Efforts include the implementation of public health orders related to masking in public indoor settings and vaccine verification. The highest rates of COVID-19-related hospitalization are in counties outside the metro area. A statewide public health order would provide consistent messaging to all residents of our state that masks are important to alleviate the strain on our hospital systems and avoid the implementation of crisis care management strategies that hospitals may need to implement with limited capacity.
Consider that during the early stages of the pandemic, many people delayed addressing health care issues when access to care was limited.
Now people need to receive vital services for their heart conditions, diabetes care, cancer treatment, preventive care, and other health-related issues to avoid long-term complications. Hospitals are full not only due to COVID-19 but from all the other health-related issues that were not addressed for more than a year.
Each of us must do our part to assist in reducing the spread of COVID-19 to protect our friends, our families, our community, and our health systems.
First and foremost, each of us need to be vaccinated against COVID-19 as well as influenza and other vaccine preventable disease as applicable for our age group. However, protection from COVID-19 with vaccination takes up to six weeks depending on the vaccination choice (protection is achieved two weeks after completion of the two-dose series separated by 3-4 weeks or two weeks after the one-dose vaccination series). Thus, masking will protect all of us from the virus now.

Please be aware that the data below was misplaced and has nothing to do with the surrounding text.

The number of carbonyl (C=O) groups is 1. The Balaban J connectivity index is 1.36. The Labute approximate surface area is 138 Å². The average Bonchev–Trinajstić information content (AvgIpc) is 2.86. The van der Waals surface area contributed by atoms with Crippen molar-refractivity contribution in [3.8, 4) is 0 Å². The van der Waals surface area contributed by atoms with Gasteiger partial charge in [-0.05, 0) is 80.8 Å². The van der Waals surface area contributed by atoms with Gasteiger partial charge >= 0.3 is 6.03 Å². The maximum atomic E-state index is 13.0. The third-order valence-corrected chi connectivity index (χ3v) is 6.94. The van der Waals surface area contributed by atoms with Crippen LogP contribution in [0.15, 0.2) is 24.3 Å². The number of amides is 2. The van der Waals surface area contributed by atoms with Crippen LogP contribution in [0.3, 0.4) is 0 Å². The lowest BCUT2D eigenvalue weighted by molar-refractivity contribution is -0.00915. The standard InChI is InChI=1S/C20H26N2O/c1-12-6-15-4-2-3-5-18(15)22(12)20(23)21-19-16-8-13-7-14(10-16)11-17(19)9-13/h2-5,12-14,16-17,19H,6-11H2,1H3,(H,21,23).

The virus does not respect county lines. As such, we need to consider that masking not only protects ourselves from the virus but others who are compromised due to health-related issues. We must as a society think about the common good of everyone and work collectively to help stop this awful pandemic.
A statewide mask mandate would help our communities alleviate the strain of COVID-19 on our health systems and is urgently needed to protect all of us.
Joshua Sharf is a senior fellow for fiscal policy at the Independence Institute, with degrees in physics, mathematics and finance. Judith C. Shlay, MD, MSPH is the associate director of the Public Health Institute at Denver Health and a professor of family medicine at the University of Colorado School of Medicine.